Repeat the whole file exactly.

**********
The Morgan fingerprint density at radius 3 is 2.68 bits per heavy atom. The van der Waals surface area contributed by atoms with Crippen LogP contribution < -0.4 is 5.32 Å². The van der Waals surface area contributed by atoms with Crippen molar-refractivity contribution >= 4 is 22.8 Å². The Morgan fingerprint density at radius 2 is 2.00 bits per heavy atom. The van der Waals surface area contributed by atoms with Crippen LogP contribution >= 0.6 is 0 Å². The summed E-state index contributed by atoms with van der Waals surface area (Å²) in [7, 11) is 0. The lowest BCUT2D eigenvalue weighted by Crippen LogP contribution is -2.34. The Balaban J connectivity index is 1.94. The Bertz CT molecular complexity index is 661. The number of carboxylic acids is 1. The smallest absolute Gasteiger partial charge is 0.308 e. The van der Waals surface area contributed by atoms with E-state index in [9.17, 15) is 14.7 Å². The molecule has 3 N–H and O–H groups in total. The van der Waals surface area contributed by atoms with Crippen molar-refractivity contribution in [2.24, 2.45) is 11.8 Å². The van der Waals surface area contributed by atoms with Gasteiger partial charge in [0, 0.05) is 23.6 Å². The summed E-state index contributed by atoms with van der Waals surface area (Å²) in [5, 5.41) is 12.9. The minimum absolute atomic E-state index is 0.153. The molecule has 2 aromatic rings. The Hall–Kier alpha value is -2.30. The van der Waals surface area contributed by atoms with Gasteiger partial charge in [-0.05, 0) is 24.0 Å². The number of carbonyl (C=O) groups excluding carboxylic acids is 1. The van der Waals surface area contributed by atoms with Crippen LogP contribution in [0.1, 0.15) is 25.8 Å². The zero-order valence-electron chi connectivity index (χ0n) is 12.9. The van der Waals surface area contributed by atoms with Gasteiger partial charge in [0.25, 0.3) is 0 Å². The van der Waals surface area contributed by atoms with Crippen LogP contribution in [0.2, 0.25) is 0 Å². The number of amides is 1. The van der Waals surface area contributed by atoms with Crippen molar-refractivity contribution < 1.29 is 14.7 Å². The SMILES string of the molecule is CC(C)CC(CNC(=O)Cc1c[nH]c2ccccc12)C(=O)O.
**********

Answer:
The Morgan fingerprint density at radius 3 is 2.68 bits per heavy atom. The van der Waals surface area contributed by atoms with Crippen LogP contribution < -0.4 is 5.32 Å². The van der Waals surface area contributed by atoms with Crippen molar-refractivity contribution >= 4 is 22.8 Å². The Morgan fingerprint density at radius 2 is 2.00 bits per heavy atom. The van der Waals surface area contributed by atoms with Crippen LogP contribution >= 0.6 is 0 Å². The summed E-state index contributed by atoms with van der Waals surface area (Å²) in [7, 11) is 0. The lowest BCUT2D eigenvalue weighted by Crippen LogP contribution is -2.34. The Balaban J connectivity index is 1.94. The Bertz CT molecular complexity index is 661. The number of carboxylic acids is 1. The smallest absolute Gasteiger partial charge is 0.308 e. The van der Waals surface area contributed by atoms with E-state index in [9.17, 15) is 14.7 Å². The molecule has 3 N–H and O–H groups in total. The van der Waals surface area contributed by atoms with Crippen molar-refractivity contribution in [2.24, 2.45) is 11.8 Å². The van der Waals surface area contributed by atoms with Gasteiger partial charge in [0, 0.05) is 23.6 Å². The summed E-state index contributed by atoms with van der Waals surface area (Å²) in [5, 5.41) is 12.9. The minimum absolute atomic E-state index is 0.153. The molecule has 2 aromatic rings. The Hall–Kier alpha value is -2.30. The van der Waals surface area contributed by atoms with Gasteiger partial charge in [-0.05, 0) is 24.0 Å². The number of carbonyl (C=O) groups excluding carboxylic acids is 1. The van der Waals surface area contributed by atoms with Crippen LogP contribution in [0.1, 0.15) is 25.8 Å². The zero-order valence-electron chi connectivity index (χ0n) is 12.9. The van der Waals surface area contributed by atoms with Gasteiger partial charge in [0.25, 0.3) is 0 Å². The van der Waals surface area contributed by atoms with Crippen LogP contribution in [0.2, 0.25) is 0 Å². The number of amides is 1. The van der Waals surface area contributed by atoms with Crippen molar-refractivity contribution < 1.29 is 14.7 Å². The SMILES string of the molecule is CC(C)CC(CNC(=O)Cc1c[nH]c2ccccc12)C(=O)O.